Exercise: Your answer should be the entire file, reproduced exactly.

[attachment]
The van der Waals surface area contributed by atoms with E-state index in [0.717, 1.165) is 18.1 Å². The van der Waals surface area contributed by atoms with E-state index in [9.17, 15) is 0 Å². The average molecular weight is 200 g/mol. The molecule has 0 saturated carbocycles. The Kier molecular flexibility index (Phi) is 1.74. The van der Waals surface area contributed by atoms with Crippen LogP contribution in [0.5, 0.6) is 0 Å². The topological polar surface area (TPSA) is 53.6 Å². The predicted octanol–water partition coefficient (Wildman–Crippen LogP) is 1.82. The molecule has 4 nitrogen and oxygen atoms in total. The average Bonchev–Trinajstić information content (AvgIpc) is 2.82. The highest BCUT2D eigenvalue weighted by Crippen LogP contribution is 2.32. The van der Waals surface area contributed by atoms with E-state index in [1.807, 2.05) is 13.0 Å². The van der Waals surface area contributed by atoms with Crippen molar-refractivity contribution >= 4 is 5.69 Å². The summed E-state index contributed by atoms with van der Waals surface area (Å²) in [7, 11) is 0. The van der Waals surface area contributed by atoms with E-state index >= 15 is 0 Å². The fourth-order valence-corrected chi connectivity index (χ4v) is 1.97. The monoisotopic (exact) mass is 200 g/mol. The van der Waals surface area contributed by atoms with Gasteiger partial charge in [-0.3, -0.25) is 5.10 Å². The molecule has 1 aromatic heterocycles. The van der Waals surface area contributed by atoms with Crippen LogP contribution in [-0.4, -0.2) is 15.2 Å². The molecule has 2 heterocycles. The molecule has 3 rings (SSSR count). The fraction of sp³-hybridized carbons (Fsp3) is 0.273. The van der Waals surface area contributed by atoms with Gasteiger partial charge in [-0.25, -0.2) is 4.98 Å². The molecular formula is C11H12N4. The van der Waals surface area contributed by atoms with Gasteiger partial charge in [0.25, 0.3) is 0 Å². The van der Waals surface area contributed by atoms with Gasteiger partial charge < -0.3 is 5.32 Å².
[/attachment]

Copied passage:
The van der Waals surface area contributed by atoms with E-state index in [0.717, 1.165) is 18.1 Å². The van der Waals surface area contributed by atoms with E-state index in [9.17, 15) is 0 Å². The average molecular weight is 200 g/mol. The molecule has 0 saturated carbocycles. The Kier molecular flexibility index (Phi) is 1.74. The van der Waals surface area contributed by atoms with Crippen LogP contribution in [0.5, 0.6) is 0 Å². The topological polar surface area (TPSA) is 53.6 Å². The predicted octanol–water partition coefficient (Wildman–Crippen LogP) is 1.82. The molecule has 4 nitrogen and oxygen atoms in total. The average Bonchev–Trinajstić information content (AvgIpc) is 2.82. The highest BCUT2D eigenvalue weighted by Crippen LogP contribution is 2.32. The van der Waals surface area contributed by atoms with E-state index in [1.807, 2.05) is 13.0 Å². The van der Waals surface area contributed by atoms with Crippen molar-refractivity contribution >= 4 is 5.69 Å². The summed E-state index contributed by atoms with van der Waals surface area (Å²) in [7, 11) is 0. The van der Waals surface area contributed by atoms with E-state index >= 15 is 0 Å². The fourth-order valence-corrected chi connectivity index (χ4v) is 1.97. The monoisotopic (exact) mass is 200 g/mol. The van der Waals surface area contributed by atoms with Gasteiger partial charge in [-0.3, -0.25) is 5.10 Å². The molecule has 1 aromatic heterocycles. The van der Waals surface area contributed by atoms with Crippen LogP contribution in [-0.4, -0.2) is 15.2 Å². The molecule has 2 heterocycles. The molecule has 3 rings (SSSR count). The fraction of sp³-hybridized carbons (Fsp3) is 0.273. The van der Waals surface area contributed by atoms with Gasteiger partial charge in [-0.25, -0.2) is 4.98 Å². The molecular formula is C11H12N4. The van der Waals surface area contributed by atoms with Gasteiger partial charge in [0.25, 0.3) is 0 Å². The van der Waals surface area contributed by atoms with Gasteiger partial charge < -0.3 is 5.32 Å².